The big question for planners since the outset of the pandemic has been how cities and communities will change, and what role planners will take in implementing those changes. Here are four potential ways for urban planning to respond to the crisis.
(Opinion) After devoting more than a century of planning and engineering effort to the movement and storage of cars above all other considerations, U.S. cities have suddenly, temporarily shifted priorities.
The federal opportunity zones program is a double benefit in the state of Oregon, and legislators are wondering if the program is more effective in setting up tax havens than delivering investments in underserved areas.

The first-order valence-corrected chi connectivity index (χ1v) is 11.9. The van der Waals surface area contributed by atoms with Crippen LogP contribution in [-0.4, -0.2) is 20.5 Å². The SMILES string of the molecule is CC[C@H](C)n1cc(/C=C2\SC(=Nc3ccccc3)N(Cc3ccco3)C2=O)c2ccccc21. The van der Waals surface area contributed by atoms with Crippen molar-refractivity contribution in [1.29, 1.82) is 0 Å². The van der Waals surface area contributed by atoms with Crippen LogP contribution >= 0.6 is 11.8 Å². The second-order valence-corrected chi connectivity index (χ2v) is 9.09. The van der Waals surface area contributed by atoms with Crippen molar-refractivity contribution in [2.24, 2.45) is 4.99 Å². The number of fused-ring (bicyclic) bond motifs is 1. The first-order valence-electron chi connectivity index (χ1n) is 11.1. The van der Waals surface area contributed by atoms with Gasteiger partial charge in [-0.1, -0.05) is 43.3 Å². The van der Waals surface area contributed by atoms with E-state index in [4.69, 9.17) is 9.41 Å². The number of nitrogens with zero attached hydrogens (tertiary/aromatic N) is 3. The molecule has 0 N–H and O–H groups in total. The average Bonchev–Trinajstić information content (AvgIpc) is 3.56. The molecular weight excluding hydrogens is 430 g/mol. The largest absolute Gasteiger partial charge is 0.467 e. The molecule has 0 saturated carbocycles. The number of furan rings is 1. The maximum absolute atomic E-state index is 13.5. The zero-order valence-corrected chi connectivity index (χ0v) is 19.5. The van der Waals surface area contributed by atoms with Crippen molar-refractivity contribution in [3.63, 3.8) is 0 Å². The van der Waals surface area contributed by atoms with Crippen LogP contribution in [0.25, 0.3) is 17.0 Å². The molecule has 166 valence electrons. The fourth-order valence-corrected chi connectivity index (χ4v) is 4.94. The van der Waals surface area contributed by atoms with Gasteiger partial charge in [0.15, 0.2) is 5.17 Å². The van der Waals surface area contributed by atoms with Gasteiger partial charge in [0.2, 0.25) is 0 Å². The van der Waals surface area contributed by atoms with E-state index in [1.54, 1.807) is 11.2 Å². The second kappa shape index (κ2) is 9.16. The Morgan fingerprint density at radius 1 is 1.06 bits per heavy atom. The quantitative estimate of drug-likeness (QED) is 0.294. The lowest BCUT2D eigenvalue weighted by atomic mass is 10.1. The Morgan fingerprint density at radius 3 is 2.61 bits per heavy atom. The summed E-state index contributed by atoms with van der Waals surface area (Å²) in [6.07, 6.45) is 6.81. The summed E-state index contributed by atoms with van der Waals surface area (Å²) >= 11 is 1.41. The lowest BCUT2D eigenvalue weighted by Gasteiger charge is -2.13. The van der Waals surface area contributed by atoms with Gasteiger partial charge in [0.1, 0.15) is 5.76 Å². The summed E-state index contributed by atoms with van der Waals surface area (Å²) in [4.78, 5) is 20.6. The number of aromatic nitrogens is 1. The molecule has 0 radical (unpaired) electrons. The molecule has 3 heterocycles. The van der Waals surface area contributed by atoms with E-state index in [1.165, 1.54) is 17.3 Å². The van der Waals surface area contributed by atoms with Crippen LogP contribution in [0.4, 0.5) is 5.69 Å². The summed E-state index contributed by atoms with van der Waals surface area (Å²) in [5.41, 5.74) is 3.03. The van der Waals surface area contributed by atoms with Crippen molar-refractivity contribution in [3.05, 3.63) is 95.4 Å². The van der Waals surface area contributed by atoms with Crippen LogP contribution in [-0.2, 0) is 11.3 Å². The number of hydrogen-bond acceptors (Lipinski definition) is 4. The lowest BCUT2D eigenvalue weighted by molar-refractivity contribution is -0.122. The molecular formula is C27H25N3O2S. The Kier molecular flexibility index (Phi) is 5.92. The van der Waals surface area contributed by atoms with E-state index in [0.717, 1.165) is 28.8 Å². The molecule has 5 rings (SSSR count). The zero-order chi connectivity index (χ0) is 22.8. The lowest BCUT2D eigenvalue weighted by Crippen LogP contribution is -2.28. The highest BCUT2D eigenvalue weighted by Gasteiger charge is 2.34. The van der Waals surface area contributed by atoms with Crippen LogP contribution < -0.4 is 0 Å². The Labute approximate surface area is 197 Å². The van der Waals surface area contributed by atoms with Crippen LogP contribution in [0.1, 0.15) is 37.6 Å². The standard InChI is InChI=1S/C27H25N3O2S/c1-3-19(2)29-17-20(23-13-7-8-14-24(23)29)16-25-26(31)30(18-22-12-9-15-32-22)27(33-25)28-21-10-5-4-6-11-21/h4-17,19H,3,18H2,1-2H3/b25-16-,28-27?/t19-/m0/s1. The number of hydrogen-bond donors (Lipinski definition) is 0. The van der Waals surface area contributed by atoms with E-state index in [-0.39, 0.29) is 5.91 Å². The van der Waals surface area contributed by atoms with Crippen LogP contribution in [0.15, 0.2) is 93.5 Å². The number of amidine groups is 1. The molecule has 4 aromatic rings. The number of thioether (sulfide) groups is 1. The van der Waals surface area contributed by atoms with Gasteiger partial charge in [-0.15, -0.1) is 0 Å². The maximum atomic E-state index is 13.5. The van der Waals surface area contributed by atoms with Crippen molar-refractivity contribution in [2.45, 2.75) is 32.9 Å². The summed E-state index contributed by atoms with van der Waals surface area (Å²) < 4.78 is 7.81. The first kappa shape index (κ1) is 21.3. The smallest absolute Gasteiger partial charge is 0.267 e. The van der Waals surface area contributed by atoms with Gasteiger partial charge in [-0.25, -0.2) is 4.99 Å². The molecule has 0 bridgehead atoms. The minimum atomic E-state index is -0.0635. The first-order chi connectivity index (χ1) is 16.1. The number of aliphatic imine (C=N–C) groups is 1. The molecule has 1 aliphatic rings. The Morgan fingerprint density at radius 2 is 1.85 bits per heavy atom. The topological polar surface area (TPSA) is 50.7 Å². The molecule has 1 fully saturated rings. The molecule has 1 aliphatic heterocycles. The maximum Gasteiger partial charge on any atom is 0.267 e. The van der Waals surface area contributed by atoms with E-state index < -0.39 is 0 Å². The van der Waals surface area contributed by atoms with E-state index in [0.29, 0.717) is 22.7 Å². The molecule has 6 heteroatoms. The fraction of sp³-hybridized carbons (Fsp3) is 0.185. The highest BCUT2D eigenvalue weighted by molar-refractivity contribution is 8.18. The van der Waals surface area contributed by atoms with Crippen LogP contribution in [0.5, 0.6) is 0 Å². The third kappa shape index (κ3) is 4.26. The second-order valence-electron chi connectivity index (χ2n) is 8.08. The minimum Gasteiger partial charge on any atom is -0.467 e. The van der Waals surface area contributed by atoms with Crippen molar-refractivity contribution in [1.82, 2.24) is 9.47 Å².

The ranks of states considering or taking steps to override local control to allow new density in the residential neighborhoods of cities has swelled once again, this time with a state senator in Nebraska pitching statewide legislation.
California's Senate Bill 35 is touted by affordable housing advocates and other pro-development forces as an example of what good developments can happen when local obstructions are moved out of the way by the state.
The housing crisis isn't the same in every corner of New York State, but new rent control measures in the state legislature could apply solutions intended for the New York City rental market to the entire state.